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Colorful, Humorous Exhibit Bugs Viewers at Harvard

September 30, 1987|ANN CONNORS

They're often deemed pesky, and frequently end up under someone's foot. But the organizers of "Beetlemania" at Harvard University believe their beloved insects are a work of art. "If you think of beetles, you think they're all small and black and uninteresting. But a lot of them are quite dazzling," said Scott Shaw, the curatorial associate who dreamed up the collection on display at the university's Museum of Comparative Zoology. Indeed, many of the bugs from Latin America and Asia are so brightly colored that they have been used as jewelry. And as if the riotous colors weren't enough, the exhibit has been lightened with humor. An exhibit of weevil beetles has been tabbed "Weevil Overcome," the predatory diving beetle is labeled under "Blazing Paddles," and the bark beetle responsible for Dutch elm disease is titled "Nightmare on Elm Street." But the display isn't for everyone. "This is disgusting," shouted one viewer.

--For many, winning $400,000 would be a gift of divine proportions, but one lottery winner has turned his back on the princely sum because "it was against his religious principles." A 29-year-old technician from Kuala Lumpur, Malaysia, who was not identified, "refused to take the money because he said gambling was forbidden by Islam," said Rathi Haji Ishak, general manager of the Social Welfare Lottery Board that manages the government-backed lottery. Rathi said the man told the board he bought the ticket on the spur of the moment and "was certain he would not win." The money has subsequently reverted to the nation's treasury.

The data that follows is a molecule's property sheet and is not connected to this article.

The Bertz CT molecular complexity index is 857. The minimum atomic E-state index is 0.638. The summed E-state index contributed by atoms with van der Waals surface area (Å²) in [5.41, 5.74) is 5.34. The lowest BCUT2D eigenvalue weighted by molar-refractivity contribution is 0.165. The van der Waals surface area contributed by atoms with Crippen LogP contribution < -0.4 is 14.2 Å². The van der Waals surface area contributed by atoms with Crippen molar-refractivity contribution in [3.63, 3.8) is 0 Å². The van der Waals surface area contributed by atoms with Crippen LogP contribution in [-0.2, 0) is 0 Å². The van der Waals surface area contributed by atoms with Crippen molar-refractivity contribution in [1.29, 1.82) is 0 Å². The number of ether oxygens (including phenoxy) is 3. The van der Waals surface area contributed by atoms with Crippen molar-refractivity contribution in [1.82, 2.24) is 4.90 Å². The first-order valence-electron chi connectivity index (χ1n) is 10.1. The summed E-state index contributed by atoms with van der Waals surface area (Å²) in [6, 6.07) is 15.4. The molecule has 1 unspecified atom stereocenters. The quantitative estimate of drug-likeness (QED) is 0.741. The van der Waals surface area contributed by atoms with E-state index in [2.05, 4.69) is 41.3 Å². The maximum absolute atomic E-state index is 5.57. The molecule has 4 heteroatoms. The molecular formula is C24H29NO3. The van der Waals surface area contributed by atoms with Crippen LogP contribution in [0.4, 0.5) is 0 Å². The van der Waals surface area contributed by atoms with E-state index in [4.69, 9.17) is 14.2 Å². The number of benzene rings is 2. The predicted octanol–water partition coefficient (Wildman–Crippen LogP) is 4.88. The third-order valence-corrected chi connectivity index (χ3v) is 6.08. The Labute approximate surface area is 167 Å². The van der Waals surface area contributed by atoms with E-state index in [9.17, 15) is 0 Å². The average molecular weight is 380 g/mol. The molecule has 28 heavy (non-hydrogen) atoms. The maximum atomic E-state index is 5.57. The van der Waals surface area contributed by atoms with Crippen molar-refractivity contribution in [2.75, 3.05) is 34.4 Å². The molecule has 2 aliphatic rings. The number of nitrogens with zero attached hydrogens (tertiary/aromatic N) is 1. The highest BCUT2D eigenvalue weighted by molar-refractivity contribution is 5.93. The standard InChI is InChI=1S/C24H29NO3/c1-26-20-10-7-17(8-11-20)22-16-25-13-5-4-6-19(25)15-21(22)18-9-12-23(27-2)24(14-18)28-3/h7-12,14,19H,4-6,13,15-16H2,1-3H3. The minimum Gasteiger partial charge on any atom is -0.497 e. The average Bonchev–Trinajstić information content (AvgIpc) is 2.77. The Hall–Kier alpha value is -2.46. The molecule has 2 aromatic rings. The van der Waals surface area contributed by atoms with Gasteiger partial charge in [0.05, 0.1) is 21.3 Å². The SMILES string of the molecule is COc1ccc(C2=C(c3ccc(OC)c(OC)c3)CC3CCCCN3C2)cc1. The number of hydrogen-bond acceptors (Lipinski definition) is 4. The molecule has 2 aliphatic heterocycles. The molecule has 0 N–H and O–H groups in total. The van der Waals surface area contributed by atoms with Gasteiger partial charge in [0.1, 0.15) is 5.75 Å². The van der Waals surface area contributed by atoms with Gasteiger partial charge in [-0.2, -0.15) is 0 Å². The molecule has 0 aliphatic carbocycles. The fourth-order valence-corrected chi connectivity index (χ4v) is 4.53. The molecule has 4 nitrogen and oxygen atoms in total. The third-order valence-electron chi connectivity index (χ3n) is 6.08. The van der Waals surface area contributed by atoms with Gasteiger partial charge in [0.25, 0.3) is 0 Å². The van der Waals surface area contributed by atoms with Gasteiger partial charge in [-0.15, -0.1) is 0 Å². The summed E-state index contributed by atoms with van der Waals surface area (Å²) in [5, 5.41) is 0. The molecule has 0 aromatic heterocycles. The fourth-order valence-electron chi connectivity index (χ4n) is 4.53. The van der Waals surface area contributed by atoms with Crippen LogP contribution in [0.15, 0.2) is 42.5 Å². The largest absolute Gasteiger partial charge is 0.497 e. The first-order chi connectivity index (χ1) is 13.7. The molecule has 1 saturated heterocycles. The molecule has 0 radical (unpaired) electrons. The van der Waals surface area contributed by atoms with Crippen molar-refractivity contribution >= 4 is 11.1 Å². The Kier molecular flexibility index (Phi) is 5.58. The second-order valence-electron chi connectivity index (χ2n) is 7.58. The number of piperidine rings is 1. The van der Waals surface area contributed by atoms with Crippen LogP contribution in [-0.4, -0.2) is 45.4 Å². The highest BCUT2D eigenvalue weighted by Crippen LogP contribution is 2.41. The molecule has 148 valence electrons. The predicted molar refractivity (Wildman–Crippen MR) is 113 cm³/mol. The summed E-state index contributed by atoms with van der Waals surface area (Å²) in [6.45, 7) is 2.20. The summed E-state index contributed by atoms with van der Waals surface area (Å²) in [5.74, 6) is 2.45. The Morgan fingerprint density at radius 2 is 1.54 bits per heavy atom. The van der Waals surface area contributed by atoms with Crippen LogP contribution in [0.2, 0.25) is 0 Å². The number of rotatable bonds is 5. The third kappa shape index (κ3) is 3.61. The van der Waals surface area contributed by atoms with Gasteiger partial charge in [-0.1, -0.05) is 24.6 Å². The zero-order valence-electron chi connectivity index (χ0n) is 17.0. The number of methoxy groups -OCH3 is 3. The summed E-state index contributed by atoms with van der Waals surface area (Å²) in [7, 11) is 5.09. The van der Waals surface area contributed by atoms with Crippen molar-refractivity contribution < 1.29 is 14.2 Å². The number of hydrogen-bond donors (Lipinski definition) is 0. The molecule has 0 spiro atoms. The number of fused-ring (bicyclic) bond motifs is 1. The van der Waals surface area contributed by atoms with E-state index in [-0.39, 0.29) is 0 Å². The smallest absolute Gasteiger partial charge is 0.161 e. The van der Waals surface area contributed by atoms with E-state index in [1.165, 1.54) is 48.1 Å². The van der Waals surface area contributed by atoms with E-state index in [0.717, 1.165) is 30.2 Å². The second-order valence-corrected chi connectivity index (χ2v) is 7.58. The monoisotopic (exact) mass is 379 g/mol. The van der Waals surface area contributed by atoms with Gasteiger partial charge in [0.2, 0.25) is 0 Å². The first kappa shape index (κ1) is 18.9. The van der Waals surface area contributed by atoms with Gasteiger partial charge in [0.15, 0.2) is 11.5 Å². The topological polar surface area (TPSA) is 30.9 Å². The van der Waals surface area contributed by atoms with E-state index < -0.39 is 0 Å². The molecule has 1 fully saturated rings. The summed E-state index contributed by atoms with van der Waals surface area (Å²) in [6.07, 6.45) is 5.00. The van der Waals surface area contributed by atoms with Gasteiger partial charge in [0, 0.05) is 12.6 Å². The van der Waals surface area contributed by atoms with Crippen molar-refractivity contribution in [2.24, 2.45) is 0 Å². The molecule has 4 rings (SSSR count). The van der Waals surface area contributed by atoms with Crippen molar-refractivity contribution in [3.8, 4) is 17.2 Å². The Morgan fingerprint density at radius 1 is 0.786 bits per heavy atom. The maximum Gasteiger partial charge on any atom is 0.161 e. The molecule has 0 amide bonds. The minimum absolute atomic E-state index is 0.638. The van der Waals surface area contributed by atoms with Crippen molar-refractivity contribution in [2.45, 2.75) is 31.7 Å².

--For 50 years he had immersed himself in a world of dragon slayers and towering kings. Now, at age 90, Samuel Noah Kramer is a scholar of mythic proportions himself, having successfully deciphered the 4,000-year-old clay tablets that unlocked the door to the ancient civilization of Sumer. His achievements were recently honored at a ceremony hosted by his colleagues at the University of Pennsylvania, where it was noted how, for decades, little attention had been paid to the collection of 30,000 reddish tablets at the university's museum. It was Kramer who first attached great historic and cultural significance to the cuneiform tablets unearthed in the Mesopotamia Valley between the Tigris and Euphrates rivers, in what is now Iraq. "Sam . . . fit the different pieces . . . to give the first unified view of the whole society. It is a stunning achievement," said Craig Eisendrath, executive director of the Pennsylvania Humanities Council, which gave Kramer the council's distinguished humanist award.

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